Later that week, on February 18, 2000, The Austin Chronicle ran one of its first major stories about trans issues. The previous year, on January 8, 1999, a young transwoman named Lauryn Paige Fuller had been brutally murdered. As the murderer's trial approached, it was a watershed moment, a time when terrible violence forced the city to take a closer look at itself. The story quoted a local therapist named Katy Koonce, who spoke about the dire lack of services for transgender youth.
I felt a particular connection with Lauryn Paige because we shared a name. I scoured the news for details of her life. When I read The Chronicle story, I made a mental note to contact this Katy Koonce to see how my grassroots feminist organization might be able to connect with young transwomen.
What happened next strains the limits of plausibility. And yet, it's true.
A few days after I danced at the Valentine's party, I was due to begin group therapy. It was something I had been thinking about for a long time, and I'd met several times with the therapists who led the group, to make sure that the group was right for me and that I was right for the group.
When it was time for my first group session, I arrived early. Outside on the street, I smoked a cigarette and gave myself a pep talk. Being part of a group would be good. It would help me learn to deal more directly with my emotions. I would gain self knowledge. Hoo-fucking-ray.
I stubbed out my cigarette and gathered enough courage to go up the stairs and into the therapy office. The door was open. Some people were already sitting in couches and on chairs. I took a seat close to the door and glanced nervously around. No one spoke. In the unforgiving light of self-consciousness, my prospective peers looked like they'd been photographed by Diane Arbus. I began to have doubts. What was I doing with all these crazy people?
Suddenly, a majestic figure came barreling down the hall and through the office door. Head tilted, long hair falling forward like a shield - it was the Viking person. And s/he pointed straight at me.
"I know you," Katy said, plopping into the chair next to mine.
* * * *
Group therapy is an odd place to meet your future partner. Long before we ever went on a date, Katy knew that I was a depression-prone approval-seeker with an addiction to vintage clothes. She knew that I was divorced, that I was ambivalent about my academic career, and that I tended to smile and joke when I was hurt or angry.
I knew that Katy was a former drug addict with hepatitis C. I knew that her anger could command a room, but her vulnerability could take my breath away.
We bonded over body issues. I had grown up in a family of unrelenting dieters. Katy's mom had warned her never to wear white shirts or horizontal stripes. In response, Katy wore oversize men's shirts with outlandish patterns. They were calculated to distract the eye and disguise her body. I longed to run my hands down her back, to explore whether she was wearing a binder or an undershirt or nothing at all, but group rules forbade physical contact.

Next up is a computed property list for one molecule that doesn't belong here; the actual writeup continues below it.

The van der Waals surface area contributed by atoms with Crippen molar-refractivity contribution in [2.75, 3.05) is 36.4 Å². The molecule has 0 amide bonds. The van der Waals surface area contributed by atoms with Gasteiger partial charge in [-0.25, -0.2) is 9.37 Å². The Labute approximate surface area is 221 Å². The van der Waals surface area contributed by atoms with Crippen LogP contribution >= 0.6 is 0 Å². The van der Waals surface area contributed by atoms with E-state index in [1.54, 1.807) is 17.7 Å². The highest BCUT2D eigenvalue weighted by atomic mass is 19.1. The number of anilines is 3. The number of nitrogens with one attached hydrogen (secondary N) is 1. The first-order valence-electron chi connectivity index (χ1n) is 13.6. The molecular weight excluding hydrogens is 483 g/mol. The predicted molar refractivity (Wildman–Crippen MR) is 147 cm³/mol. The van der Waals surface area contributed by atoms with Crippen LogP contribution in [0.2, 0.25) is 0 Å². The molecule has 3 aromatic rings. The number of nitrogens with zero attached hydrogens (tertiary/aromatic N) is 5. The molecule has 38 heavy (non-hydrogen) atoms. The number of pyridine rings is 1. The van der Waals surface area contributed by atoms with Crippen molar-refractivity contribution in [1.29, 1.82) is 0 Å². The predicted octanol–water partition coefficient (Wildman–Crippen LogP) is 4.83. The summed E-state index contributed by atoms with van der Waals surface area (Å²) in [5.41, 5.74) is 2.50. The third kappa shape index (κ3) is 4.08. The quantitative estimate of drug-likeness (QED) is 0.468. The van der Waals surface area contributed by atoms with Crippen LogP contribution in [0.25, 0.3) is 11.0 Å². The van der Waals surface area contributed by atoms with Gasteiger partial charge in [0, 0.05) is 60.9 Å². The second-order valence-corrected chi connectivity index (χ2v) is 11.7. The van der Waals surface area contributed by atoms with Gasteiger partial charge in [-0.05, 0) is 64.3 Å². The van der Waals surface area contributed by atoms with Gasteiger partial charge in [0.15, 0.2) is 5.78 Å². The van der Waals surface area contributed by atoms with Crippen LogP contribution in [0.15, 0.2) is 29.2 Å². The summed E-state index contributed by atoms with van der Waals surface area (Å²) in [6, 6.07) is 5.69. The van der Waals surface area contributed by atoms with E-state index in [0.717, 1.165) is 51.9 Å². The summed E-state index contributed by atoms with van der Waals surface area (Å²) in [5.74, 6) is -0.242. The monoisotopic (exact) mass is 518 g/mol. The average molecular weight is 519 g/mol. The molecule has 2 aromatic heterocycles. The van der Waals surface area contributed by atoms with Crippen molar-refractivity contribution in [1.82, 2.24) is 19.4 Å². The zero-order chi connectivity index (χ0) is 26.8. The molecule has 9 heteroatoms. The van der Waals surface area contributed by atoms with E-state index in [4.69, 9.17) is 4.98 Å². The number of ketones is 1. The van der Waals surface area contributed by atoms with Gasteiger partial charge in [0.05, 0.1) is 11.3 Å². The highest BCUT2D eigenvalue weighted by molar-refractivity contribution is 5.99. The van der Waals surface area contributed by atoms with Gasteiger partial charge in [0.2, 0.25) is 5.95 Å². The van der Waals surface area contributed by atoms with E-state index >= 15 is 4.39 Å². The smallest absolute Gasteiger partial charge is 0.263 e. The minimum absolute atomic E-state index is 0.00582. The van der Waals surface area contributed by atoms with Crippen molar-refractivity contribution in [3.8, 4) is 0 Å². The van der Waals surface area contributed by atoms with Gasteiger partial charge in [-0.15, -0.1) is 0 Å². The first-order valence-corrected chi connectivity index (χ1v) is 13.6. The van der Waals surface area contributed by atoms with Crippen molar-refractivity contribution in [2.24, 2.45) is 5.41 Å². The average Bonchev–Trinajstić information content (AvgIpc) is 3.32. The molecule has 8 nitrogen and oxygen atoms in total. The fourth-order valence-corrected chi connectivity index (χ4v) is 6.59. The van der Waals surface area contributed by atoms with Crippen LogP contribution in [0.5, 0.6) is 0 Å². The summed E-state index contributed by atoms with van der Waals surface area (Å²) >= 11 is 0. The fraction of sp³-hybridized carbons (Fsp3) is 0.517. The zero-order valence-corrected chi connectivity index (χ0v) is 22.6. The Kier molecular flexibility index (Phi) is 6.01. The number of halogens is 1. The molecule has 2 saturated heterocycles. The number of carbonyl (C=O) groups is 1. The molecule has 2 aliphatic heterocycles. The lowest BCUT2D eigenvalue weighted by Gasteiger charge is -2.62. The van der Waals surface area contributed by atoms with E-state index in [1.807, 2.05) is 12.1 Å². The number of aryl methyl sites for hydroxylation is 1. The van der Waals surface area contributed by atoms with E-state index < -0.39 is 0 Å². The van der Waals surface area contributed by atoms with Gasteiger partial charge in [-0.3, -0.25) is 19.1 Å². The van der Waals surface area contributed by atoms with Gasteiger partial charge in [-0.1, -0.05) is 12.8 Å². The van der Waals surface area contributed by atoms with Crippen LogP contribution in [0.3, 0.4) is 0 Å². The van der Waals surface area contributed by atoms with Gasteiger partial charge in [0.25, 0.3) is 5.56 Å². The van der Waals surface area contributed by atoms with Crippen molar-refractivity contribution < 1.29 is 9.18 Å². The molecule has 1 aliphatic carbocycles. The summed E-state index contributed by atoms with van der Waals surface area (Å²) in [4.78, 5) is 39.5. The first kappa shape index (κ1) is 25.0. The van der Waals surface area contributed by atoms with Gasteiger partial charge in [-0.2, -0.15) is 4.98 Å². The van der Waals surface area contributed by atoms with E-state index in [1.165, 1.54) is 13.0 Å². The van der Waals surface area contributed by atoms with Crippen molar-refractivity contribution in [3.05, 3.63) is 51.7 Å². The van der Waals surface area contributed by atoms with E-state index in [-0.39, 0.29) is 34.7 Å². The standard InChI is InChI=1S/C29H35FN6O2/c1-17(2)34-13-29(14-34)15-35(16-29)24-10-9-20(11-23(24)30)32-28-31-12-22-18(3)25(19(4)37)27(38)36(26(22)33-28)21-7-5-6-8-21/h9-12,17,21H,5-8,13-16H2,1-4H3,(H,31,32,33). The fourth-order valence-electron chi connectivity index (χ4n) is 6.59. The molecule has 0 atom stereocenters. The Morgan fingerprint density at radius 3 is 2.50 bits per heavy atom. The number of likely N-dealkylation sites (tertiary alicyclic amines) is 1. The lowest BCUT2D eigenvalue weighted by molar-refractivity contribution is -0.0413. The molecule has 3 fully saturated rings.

In one of my earliest group sessions, Katy was agonizing because she had been misquoted in the Austin Chronicle story on Lauryn Paige. Suddenly, it dawned on me: Katy from group = Koonce the Vulgar Viking = that smart Dr. Koonce (that was how I thought of her) from the newspaper. But Katy was mortified, because the story had bungled the distinction between sex and gender and sexuality.
To be fair, it was an era with a pretty steep learning curve. New language and new identities were proliferating. Although she used a feminine name and feminine pronouns, Katy also ran a support group for transmen. I guessed that she was moving toward transition, but that her own identity hadn't quite caught up to the available options.
We saw each other once a week for an hour and a half, in a room full of other people. At the end of six months, I took a teaching job in Pennsylvania. Despite the fact that I was moving across the country, despite the fact that we had never been alone together, never kissed, had never even hugged, I felt strangely confident that we would end up together.
I was almost equally sure that Katy would eventually transition. At the time, I didn't realize that Katy's baby clock was ticking faster than her gender clock.
To be continued...in the meantime, check out my personal blog, Queer Rock Love for more stories about a gay, transgender, rock-n-roll family raising a son in the South.
Special thanks to Katy for helping me find the right pictures.